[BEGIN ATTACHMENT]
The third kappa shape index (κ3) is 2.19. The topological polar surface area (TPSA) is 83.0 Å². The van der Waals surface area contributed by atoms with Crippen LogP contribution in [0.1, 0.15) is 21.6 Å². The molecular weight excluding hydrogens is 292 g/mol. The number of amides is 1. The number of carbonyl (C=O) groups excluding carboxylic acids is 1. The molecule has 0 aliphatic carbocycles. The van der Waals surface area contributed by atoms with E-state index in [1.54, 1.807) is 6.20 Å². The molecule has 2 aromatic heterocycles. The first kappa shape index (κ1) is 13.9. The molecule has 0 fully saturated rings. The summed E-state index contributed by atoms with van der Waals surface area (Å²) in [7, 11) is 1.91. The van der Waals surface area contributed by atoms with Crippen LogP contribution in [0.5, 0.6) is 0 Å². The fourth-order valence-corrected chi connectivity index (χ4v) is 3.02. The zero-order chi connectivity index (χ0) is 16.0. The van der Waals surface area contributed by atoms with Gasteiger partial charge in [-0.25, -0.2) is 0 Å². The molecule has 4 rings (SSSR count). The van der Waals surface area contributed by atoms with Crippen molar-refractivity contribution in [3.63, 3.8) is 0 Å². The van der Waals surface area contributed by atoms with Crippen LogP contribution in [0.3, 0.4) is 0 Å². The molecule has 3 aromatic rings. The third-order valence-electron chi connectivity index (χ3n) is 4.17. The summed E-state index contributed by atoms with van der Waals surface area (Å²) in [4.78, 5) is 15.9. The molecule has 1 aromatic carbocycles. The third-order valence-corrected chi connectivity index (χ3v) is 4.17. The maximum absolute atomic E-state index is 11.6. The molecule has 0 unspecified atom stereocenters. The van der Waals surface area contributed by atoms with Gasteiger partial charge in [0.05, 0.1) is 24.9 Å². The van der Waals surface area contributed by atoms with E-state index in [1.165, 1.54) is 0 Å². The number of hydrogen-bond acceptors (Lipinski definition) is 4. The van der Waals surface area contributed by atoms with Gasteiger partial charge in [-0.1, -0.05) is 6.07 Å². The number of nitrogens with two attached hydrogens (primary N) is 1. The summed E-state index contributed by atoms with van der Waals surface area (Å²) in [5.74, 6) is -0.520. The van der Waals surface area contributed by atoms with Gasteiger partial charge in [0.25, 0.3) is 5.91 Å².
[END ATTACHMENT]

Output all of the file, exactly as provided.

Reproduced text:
The third kappa shape index (κ3) is 2.19. The topological polar surface area (TPSA) is 83.0 Å². The van der Waals surface area contributed by atoms with Crippen LogP contribution in [0.1, 0.15) is 21.6 Å². The molecular weight excluding hydrogens is 292 g/mol. The number of amides is 1. The number of carbonyl (C=O) groups excluding carboxylic acids is 1. The molecule has 0 aliphatic carbocycles. The van der Waals surface area contributed by atoms with E-state index in [1.54, 1.807) is 6.20 Å². The molecule has 2 aromatic heterocycles. The first kappa shape index (κ1) is 13.9. The molecule has 0 fully saturated rings. The summed E-state index contributed by atoms with van der Waals surface area (Å²) in [7, 11) is 1.91. The van der Waals surface area contributed by atoms with Crippen LogP contribution in [0.5, 0.6) is 0 Å². The fourth-order valence-corrected chi connectivity index (χ4v) is 3.02. The zero-order chi connectivity index (χ0) is 16.0. The van der Waals surface area contributed by atoms with Gasteiger partial charge in [-0.25, -0.2) is 0 Å². The molecule has 4 rings (SSSR count). The van der Waals surface area contributed by atoms with Crippen molar-refractivity contribution in [3.63, 3.8) is 0 Å². The van der Waals surface area contributed by atoms with Crippen LogP contribution in [0.3, 0.4) is 0 Å². The molecule has 3 aromatic rings. The third-order valence-electron chi connectivity index (χ3n) is 4.17. The summed E-state index contributed by atoms with van der Waals surface area (Å²) in [4.78, 5) is 15.9. The molecule has 1 aromatic carbocycles. The third-order valence-corrected chi connectivity index (χ3v) is 4.17. The maximum absolute atomic E-state index is 11.6. The molecule has 0 unspecified atom stereocenters. The van der Waals surface area contributed by atoms with Gasteiger partial charge in [0.05, 0.1) is 24.9 Å². The van der Waals surface area contributed by atoms with E-state index in [1.165, 1.54) is 0 Å². The number of hydrogen-bond acceptors (Lipinski definition) is 4. The van der Waals surface area contributed by atoms with Gasteiger partial charge in [-0.1, -0.05) is 6.07 Å². The number of nitrogens with two attached hydrogens (primary N) is 1. The summed E-state index contributed by atoms with van der Waals surface area (Å²) in [5.74, 6) is -0.520. The van der Waals surface area contributed by atoms with Gasteiger partial charge in [0.25, 0.3) is 5.91 Å².